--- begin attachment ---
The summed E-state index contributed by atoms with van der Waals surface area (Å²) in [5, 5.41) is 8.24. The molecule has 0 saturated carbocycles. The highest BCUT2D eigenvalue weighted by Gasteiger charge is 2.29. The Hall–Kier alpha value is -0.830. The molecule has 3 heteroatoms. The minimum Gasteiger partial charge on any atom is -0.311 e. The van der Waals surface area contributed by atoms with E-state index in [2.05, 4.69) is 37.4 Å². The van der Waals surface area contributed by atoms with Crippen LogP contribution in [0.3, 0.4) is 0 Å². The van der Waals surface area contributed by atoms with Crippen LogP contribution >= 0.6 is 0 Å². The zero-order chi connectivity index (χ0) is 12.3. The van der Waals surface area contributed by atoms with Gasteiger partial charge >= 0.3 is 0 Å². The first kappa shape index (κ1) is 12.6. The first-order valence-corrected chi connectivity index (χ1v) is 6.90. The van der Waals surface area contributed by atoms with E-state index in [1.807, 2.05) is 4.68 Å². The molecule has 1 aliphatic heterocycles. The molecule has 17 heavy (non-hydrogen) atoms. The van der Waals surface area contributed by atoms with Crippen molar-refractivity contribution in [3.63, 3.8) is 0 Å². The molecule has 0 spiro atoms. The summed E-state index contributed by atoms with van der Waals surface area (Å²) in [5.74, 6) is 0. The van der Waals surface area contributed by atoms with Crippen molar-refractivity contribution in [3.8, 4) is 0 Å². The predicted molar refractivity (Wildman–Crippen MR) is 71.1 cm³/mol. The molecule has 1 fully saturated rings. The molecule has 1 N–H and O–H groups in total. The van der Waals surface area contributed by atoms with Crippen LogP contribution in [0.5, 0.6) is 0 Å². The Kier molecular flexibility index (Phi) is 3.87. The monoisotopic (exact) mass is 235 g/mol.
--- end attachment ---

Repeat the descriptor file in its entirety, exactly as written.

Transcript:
The summed E-state index contributed by atoms with van der Waals surface area (Å²) in [5, 5.41) is 8.24. The molecule has 0 saturated carbocycles. The highest BCUT2D eigenvalue weighted by Gasteiger charge is 2.29. The Hall–Kier alpha value is -0.830. The molecule has 3 heteroatoms. The minimum Gasteiger partial charge on any atom is -0.311 e. The van der Waals surface area contributed by atoms with E-state index in [2.05, 4.69) is 37.4 Å². The van der Waals surface area contributed by atoms with Crippen LogP contribution in [0.3, 0.4) is 0 Å². The van der Waals surface area contributed by atoms with Crippen LogP contribution >= 0.6 is 0 Å². The zero-order chi connectivity index (χ0) is 12.3. The van der Waals surface area contributed by atoms with Gasteiger partial charge >= 0.3 is 0 Å². The first kappa shape index (κ1) is 12.6. The first-order valence-corrected chi connectivity index (χ1v) is 6.90. The van der Waals surface area contributed by atoms with E-state index in [1.807, 2.05) is 4.68 Å². The molecule has 1 aliphatic heterocycles. The molecule has 17 heavy (non-hydrogen) atoms. The van der Waals surface area contributed by atoms with Crippen molar-refractivity contribution in [3.63, 3.8) is 0 Å². The molecule has 0 spiro atoms. The summed E-state index contributed by atoms with van der Waals surface area (Å²) in [5.74, 6) is 0. The van der Waals surface area contributed by atoms with Crippen molar-refractivity contribution in [3.8, 4) is 0 Å². The predicted molar refractivity (Wildman–Crippen MR) is 71.1 cm³/mol. The molecule has 1 fully saturated rings. The molecule has 1 N–H and O–H groups in total. The van der Waals surface area contributed by atoms with Crippen LogP contribution in [0.5, 0.6) is 0 Å². The Kier molecular flexibility index (Phi) is 3.87. The monoisotopic (exact) mass is 235 g/mol.